Wafers in groups C also followed the same process as that for group A except that a ~5 nm a-Si:H film was deposited on front sides of these wafers after PSG removal. Deposition of the a-Si:H films was done by PECVD at CNMSN. The difference between groups C and B resides in the order of the a-Si deposition process in the fabrication sequence. For a-Si:H passivated solar cells, process C is a common method to form surface passivation layer. Wafers in groups A were considered as a reference, while wafers in both groups of A and C were compared with group B in this study. Note that wafers of groups A and B were diffused at the same time in the same quartz boat, with almost an identical sheet resistance of 70~80 Ω/square formed. Wafers of group C were diffused earlier in the same production line, having a sheet resistance in the range of 70~80 Ω/square.
3. Results and Discussion
3.1. Conversion Efficiency Improvement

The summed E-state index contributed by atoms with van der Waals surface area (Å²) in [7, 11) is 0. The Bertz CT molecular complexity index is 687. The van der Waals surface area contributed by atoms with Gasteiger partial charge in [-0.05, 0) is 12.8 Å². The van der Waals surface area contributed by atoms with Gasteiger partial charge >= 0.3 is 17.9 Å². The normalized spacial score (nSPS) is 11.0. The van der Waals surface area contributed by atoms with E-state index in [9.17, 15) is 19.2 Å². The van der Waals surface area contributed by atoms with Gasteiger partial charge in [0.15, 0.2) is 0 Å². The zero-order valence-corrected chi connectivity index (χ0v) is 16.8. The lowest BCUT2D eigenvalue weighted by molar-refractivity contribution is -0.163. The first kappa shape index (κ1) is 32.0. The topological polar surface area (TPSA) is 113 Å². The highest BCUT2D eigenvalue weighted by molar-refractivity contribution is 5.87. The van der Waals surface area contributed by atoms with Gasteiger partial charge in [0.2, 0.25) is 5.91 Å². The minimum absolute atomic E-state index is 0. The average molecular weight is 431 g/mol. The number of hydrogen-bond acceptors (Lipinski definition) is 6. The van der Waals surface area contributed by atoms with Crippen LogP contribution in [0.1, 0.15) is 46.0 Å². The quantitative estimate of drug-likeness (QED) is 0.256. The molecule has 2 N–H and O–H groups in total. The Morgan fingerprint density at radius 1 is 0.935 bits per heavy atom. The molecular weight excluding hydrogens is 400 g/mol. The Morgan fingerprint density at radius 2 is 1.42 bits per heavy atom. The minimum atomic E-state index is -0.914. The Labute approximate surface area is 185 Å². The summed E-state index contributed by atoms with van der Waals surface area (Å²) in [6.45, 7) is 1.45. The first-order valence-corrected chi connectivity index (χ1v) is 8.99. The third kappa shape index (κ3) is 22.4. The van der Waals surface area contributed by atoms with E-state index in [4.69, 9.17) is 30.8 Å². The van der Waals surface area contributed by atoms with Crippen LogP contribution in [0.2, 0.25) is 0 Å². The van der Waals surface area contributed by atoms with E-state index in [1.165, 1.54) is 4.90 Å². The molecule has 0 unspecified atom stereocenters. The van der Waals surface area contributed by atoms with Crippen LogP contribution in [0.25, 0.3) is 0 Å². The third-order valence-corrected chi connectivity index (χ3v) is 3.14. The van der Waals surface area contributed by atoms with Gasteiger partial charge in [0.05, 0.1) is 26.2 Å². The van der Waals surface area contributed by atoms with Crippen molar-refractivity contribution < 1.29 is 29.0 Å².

The conversion efficiencies of the solar cells were measured with a solar simulator and an IV test equipment under the standard test condition of AM 1.5 G illumination (100 mW/cm2) at 25°C. Table 1 presents the average and best experimental data of , , and F.F. and conversion efficiency for solar cells of groups A, B, and C, respectively. There, values for the series resistance Rs and the shunt resistance Rsh are also shown. The solar cells in groups A, B, and C are, respectively, standard solar cells, the solar cells with poly-Si films, and the solar cells with a-Si films. Each group contains 15 samples. Note that the poly-Si of group-B cells was formed in the high-temperature diffusion process by crystallization of the a-Si film that was deposited prior to the diffusion and that the a-Si films of group-C cells were deposited onto the wafers after the diffusion process. On average, of the standard solar cells (i.e., the reference cells) is 0.623 V, is 36.19 mA/cm2, and F.F. is 77.55%, and the efficiency is 18.01% (with the standard deviation δ = 0.063%). The solar cells with poly-Si films have an average efficiency of 18.51% (with δ = 0.082%) while the solar cells with a-Si films have an average efficiency of 18.11% (with δ = 0.125%). The best cell of group B has = 0.631 V and = 36.57 mA/cm2 and a fill factor of 79.24% and an efficiency of 18.61%. Notably, this test cell has an efficiency improvement over the standard cell by 0.54% (absolute) and over the cell on group C by 0.32% (absolute).